My brother and I often debated whether dad would shave his moustache off or not, just so once we could see if his sophistication remained intact without it. A direct request—when we were younger—had failed too easily, so this time around, for Father’s Day, we gave him a gold-plated razor (fully functional but, unfortunately for us, a novelty never meant to be used), encased in a lined wooden box with an engraving on the top: THANKS FOR THE MEMORIES. He returned a gracious laugh. “Do you think anyone insinuated as politely to Proust to shave? Or Nietzsche?” Not to Nietzsche, I thought—his vortex of facial hair was never a moustache proper. Proust, on the other hand? First-class work. His always appears impeccably groomed in photos. He would’ve been devastated had a friend handed him a razor in mocking adoration, I’m certain. My brother probably had misgivings along this line since later he suggested the gift was a total bust. I insisted the gag was appreciated; then the more I imagined dad’s clean-shaven face, the more thankful I was never knowing exactly how many of his mother’s kisses died underneath that furry umbrella.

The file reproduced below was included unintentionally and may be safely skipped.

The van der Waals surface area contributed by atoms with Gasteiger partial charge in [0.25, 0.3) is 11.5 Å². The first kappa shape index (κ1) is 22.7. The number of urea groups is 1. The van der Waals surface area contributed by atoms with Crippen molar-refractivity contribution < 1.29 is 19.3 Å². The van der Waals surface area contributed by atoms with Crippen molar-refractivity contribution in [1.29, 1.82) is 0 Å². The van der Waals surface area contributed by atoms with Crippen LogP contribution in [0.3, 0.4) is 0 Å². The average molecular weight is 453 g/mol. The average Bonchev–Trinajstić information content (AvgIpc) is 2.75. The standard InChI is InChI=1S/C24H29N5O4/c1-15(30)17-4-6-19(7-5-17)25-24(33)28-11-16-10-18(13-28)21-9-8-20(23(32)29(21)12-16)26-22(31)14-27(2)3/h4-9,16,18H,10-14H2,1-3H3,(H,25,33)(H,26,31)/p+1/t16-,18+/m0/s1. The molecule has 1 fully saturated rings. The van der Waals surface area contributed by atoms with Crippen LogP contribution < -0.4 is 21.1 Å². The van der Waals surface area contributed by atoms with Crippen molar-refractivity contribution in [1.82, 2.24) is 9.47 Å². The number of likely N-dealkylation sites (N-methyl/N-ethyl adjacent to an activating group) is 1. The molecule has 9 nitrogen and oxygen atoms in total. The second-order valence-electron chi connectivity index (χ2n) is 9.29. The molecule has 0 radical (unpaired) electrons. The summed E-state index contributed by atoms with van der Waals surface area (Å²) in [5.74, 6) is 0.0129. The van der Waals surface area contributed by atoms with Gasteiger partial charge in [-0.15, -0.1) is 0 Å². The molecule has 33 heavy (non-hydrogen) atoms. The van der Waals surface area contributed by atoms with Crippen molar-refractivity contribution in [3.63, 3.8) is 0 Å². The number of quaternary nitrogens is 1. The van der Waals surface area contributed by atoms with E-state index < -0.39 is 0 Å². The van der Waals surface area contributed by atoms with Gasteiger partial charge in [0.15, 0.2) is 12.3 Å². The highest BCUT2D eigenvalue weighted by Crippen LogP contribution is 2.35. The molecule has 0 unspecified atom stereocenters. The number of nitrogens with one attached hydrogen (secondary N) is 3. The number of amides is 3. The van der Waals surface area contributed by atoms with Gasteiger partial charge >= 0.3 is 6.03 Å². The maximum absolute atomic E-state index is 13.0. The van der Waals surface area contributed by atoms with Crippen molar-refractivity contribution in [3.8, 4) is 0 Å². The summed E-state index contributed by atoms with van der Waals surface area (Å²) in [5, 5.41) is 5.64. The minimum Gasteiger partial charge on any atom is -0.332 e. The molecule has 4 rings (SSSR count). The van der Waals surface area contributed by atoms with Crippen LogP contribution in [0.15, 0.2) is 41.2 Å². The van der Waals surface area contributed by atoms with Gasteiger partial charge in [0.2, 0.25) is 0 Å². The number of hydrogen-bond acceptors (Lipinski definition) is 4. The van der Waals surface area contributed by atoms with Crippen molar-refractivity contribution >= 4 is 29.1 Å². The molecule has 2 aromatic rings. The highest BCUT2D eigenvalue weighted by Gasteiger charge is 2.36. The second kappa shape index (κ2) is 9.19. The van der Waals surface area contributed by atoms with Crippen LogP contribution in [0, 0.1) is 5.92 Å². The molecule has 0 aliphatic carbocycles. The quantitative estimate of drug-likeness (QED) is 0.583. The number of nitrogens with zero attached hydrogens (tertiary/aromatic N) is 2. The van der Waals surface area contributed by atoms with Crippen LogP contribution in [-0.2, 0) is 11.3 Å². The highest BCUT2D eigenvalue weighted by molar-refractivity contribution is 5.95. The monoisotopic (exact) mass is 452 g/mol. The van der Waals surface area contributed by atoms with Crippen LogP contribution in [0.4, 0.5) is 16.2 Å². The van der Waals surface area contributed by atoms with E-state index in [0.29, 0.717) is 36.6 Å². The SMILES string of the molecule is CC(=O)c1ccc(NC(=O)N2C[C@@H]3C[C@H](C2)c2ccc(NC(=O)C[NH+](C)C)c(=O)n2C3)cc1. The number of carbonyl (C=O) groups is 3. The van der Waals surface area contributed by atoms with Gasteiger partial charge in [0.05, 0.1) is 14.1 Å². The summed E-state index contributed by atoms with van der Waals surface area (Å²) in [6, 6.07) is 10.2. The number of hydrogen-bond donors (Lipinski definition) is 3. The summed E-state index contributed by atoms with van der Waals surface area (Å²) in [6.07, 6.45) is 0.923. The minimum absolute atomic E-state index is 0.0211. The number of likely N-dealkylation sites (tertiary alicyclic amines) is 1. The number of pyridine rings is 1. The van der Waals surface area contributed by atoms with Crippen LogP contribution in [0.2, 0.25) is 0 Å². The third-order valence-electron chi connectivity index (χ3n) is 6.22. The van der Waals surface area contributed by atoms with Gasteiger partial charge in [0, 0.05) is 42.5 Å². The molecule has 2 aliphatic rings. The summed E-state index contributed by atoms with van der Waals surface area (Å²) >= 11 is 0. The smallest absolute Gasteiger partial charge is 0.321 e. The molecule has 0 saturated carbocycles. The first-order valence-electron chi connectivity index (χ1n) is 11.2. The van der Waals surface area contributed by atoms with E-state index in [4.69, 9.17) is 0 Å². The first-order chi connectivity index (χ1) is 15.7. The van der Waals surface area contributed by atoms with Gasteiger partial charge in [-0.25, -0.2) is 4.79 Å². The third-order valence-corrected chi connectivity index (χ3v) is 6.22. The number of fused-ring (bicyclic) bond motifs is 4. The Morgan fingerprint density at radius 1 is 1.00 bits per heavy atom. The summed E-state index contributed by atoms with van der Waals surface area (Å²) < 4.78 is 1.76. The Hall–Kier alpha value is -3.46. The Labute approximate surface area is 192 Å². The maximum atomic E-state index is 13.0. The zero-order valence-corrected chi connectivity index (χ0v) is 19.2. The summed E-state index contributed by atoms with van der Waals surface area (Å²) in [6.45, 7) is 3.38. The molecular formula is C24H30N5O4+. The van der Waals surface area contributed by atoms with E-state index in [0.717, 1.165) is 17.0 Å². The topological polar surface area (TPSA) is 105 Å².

Summer 2005 Issue

Spring 2005 Issue

Autumn/Winter 2005 Issue

Summer 2004 Issue

Winter 2004 Issue

Summer 2003 Issue

Editor's Note


SNR's Writers


Forrest Roth received his BA in English from the University of Alaska-Fairbanks and is a graduate of the Goddard College MFA program. His short stories appear or are forthcoming in elimae, NOON, Paragraph, and Snow Monkey. He currently lives and teaches in Buffalo, NY.

Copyright 2005, Forrest Roth. This work is protected under the U.S. copyright laws. It may not be reproduced, reprinted, reused, or altered without the expressed written permission of the author.